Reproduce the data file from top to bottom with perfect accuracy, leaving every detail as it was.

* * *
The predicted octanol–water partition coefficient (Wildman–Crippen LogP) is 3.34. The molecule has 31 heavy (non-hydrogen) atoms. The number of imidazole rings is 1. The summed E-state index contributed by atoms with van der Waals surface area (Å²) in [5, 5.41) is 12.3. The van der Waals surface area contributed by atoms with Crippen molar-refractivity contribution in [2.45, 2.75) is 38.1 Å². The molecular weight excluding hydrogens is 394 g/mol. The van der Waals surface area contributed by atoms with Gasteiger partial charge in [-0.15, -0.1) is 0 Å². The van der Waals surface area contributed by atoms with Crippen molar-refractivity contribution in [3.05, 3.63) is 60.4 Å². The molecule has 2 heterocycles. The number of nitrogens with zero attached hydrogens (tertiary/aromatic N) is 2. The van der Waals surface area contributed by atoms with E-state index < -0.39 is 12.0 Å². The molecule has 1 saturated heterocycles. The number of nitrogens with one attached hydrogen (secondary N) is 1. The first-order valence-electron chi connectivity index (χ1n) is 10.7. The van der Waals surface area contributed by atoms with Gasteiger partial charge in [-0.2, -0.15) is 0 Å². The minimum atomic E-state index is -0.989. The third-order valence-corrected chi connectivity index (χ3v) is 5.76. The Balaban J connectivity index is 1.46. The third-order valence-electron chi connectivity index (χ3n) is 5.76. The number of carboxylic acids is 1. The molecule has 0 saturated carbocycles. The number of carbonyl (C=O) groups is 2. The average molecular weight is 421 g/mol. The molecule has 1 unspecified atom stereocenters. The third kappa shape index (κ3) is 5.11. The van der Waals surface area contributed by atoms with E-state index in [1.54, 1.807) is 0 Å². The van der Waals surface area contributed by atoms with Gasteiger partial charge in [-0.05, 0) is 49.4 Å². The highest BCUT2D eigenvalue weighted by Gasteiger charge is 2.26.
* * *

The predicted octanol–water partition coefficient (Wildman–Crippen LogP) is 3.34. The molecule has 31 heavy (non-hydrogen) atoms. The number of imidazole rings is 1. The summed E-state index contributed by atoms with van der Waals surface area (Å²) in [5, 5.41) is 12.3. The van der Waals surface area contributed by atoms with Crippen molar-refractivity contribution in [2.45, 2.75) is 38.1 Å². The molecular weight excluding hydrogens is 394 g/mol. The van der Waals surface area contributed by atoms with Gasteiger partial charge in [-0.15, -0.1) is 0 Å². The van der Waals surface area contributed by atoms with Crippen molar-refractivity contribution in [3.05, 3.63) is 60.4 Å². The molecule has 2 heterocycles. The number of nitrogens with zero attached hydrogens (tertiary/aromatic N) is 2. The van der Waals surface area contributed by atoms with E-state index < -0.39 is 12.0 Å². The molecule has 1 saturated heterocycles. The number of nitrogens with one attached hydrogen (secondary N) is 1. The first-order valence-electron chi connectivity index (χ1n) is 10.7. The van der Waals surface area contributed by atoms with Gasteiger partial charge in [-0.2, -0.15) is 0 Å². The minimum atomic E-state index is -0.989. The third-order valence-corrected chi connectivity index (χ3v) is 5.76. The Balaban J connectivity index is 1.46. The third-order valence-electron chi connectivity index (χ3n) is 5.76. The number of carboxylic acids is 1. The molecule has 0 saturated carbocycles. The number of carbonyl (C=O) groups is 2. The average molecular weight is 421 g/mol. The molecule has 1 unspecified atom stereocenters. The third kappa shape index (κ3) is 5.11. The van der Waals surface area contributed by atoms with E-state index in [1.54, 1.807) is 0 Å². The van der Waals surface area contributed by atoms with Gasteiger partial charge in [-0.05, 0) is 49.4 Å². The highest BCUT2D eigenvalue weighted by Gasteiger charge is 2.26.